US Air Force Reservist uses ham radio skills

The US Air Force reports a reservist uses his amateur radio skills to support emergency responders during times of emergencies

Air Force Reserve Tech. Sgt. David Hodge KC0YCQ, who also operates Defense Meteorological Satellite Program weather satellites as a crew member, donates portions of his personal life for service to the community from what he said began as a mere hobby.

"One of the reasons why I do this is because I believe I have a skill set that not everyone has, yet can be used to help the community" Hodge said. "I'm a big geek with computers and software and in learning new things and how they work. I got interested in amateur communication and thought to myself, 'Hey, this is really cool.' I get on a radio in my house, and I can connect to a node on Cheyenne Mountain and, through the internet, talk to people in Australia and around the world. Then I started learning that anytime there is an emergency going on in the world, people lose all forms of communication- except amateur radio."

In 2012, his radio skill sets would be tested to the limit as smoke began to billow from the crevasses of Colorado Spring's nearby Waldo Canyon.

"During the Waldo Canyon fire, I was one of three operators who could initially respond to the Teller County area," he said. "I spent four days living in the Red Cross shelter at Summit Elementary School in Divide, even taking over the principal's office to set up our communications equipment. As we stood up our radios, the sheriff ended up activating Teller County Search and Rescue to watch for other fires being started."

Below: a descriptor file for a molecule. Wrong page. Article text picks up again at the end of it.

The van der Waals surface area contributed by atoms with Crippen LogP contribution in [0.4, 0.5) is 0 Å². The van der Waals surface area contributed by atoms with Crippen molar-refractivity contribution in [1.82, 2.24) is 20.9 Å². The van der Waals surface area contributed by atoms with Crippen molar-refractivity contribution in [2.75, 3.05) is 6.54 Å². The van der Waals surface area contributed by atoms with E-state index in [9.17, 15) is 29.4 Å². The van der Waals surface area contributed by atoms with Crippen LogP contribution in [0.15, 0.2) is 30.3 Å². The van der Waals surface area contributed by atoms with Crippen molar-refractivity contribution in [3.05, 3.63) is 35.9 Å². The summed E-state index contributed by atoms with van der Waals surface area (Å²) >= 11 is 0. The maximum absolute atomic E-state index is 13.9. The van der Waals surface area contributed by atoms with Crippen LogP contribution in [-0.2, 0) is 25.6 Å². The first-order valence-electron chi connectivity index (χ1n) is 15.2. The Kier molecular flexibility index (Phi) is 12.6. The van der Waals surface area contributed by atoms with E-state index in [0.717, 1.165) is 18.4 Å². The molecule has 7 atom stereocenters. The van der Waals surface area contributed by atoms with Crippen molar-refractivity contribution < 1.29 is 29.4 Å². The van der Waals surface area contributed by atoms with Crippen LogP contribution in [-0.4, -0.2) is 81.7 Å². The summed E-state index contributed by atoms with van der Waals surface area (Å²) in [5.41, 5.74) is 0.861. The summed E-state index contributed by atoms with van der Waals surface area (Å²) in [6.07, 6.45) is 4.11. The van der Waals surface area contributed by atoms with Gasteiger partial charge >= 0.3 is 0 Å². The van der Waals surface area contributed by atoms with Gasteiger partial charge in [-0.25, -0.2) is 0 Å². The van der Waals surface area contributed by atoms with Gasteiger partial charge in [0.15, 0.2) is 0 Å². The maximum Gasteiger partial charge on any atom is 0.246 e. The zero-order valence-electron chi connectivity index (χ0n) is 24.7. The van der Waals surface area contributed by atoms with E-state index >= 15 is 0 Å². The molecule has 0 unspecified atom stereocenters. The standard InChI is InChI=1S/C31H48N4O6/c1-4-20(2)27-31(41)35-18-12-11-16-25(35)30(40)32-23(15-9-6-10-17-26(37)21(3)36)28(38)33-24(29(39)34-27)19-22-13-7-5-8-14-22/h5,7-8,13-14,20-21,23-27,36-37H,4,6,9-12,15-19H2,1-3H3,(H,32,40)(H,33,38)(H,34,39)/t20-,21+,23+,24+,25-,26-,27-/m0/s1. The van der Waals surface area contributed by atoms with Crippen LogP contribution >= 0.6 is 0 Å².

Hodge's involvement later as Teller County's chief of search and rescue communications helped to ensure the complete evacuation of Woodland Park as search and rescue teams were ordered out of the area by the sheriff. After rallying, Hodge helped to lead teams back into the town to mark each home to indicate citizens had either evacuated, or were staying to ride out the fires.

Already a now-experienced radio operator during natural disasters, Hodge was called out, once again, to respond to 2013's Black Forest fire. When word came via e-mail from the Pikes Peak Amateur Radio Emergency Services that radio operators were needed to support the Red Cross, and needed fast, Hodge turned to his squadron operations superintendent , Senior Master Sgt. Jeffrey Buell.

"The flexibility of our squadron is certainly helpful for sergeant Hodge in that we understand that, if the mission is not impeded, he can go out and do what he needs to do," Buell said. "He has talents that people need to help with saving lives, so it's vital to allow him, as a resource, to get out there and help others."

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